As ‘Super Saturday’ subsided into crapulent Sunday, the UK’s hospitality industry received a welcome boost. Opening their doors for the first time in more than 100 days, pubs, restaurants, hairdressers and more welcomed customers back (from 1+ metres away). Of those of you that did frequent the pub or eat out in a restaurant I ask you: did you enjoy it and, critically, will you be doing it again soon?
Over in the United States the President of the Federal Reserve Bank of Atlanta, Raphael Bostic, has been voicing his concern over a flatlining in the economic recovery in the United States. He observes that high frequency data is pointing to a ‘levelling off’ of economic activity following several weeks of improving conditions. High frequency data includes information from card transactions, transport usage and electricity consumption to name but a few. The picture that is emerging from this data is a gloomier one than that of a few weeks ago.
The idea is that a fresh pick up in economic activity as a result of the lifting of certain parts of the lockdown has been short lived. Despite underlying social policy remaining consistent over the past few weeks, the public has been less willing to go out and to spend. Of course, the comments from the Fed President pertain to the US economy. The United States has recently seen a fresh high in the rate of infection and the virus spread even quicker than before the lockdown, therefore the cases of the UK and US are far apart. However, it does open the case for a W pattern to post-lockdown economic recovery.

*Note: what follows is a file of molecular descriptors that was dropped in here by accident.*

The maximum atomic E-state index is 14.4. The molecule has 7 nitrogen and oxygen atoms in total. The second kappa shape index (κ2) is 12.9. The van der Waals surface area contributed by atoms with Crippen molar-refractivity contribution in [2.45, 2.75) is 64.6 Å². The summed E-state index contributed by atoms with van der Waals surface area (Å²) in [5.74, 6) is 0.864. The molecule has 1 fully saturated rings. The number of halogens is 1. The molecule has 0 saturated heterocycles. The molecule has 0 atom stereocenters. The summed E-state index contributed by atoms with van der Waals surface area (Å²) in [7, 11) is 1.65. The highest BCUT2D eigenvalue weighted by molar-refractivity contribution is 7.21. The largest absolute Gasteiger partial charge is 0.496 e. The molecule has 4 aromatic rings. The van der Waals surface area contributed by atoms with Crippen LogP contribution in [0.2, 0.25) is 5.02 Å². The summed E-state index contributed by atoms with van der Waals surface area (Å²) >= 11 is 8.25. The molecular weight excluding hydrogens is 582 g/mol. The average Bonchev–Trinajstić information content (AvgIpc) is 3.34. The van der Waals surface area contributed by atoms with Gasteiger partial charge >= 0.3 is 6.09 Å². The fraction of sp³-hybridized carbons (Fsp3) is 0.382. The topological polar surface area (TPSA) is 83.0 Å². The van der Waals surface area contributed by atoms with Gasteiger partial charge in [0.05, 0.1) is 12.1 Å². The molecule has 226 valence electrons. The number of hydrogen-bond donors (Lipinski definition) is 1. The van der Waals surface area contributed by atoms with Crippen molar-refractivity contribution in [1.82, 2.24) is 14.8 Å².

In the UK, several pubs have been forced to close their doors once again as some of the patrons that have visited over the weekend have now tested positive for coronavirus. Of the 50,000 odd pubs in the United Kingdom, this is to be expected and would be a calculated risk in the opening of these establishments. Really, the rapid closure of these pubs is testament to the NHS Test and Trace scheme to isolate pockets of infection. However, the materialisation of the risk of infection from these establishments could influence consumers to change their mobility and spending patterns for the coming weekend.
The normalisation of business is critical to economic prosperity particularly in the United States. Of the 22.5m jobs lost throughout the course of the pandemic, 7.5 million have been recovered, boasting a faster than anticipated recovery in the labour market. With the policies in place for the unemployed in the United States set to expire at the end of the month, organic economic activity is critical if the US is to sustain the more upbeat risk sentiment that markets have enjoyed in recent weeks. If the data sours then global risk sentiment will likely face a setback prompting sell-offs in emerging markets and in currencies with a higher risk profile whilst prompting capital inflows to safehavens.
Discussion and Analysis by Charles Porter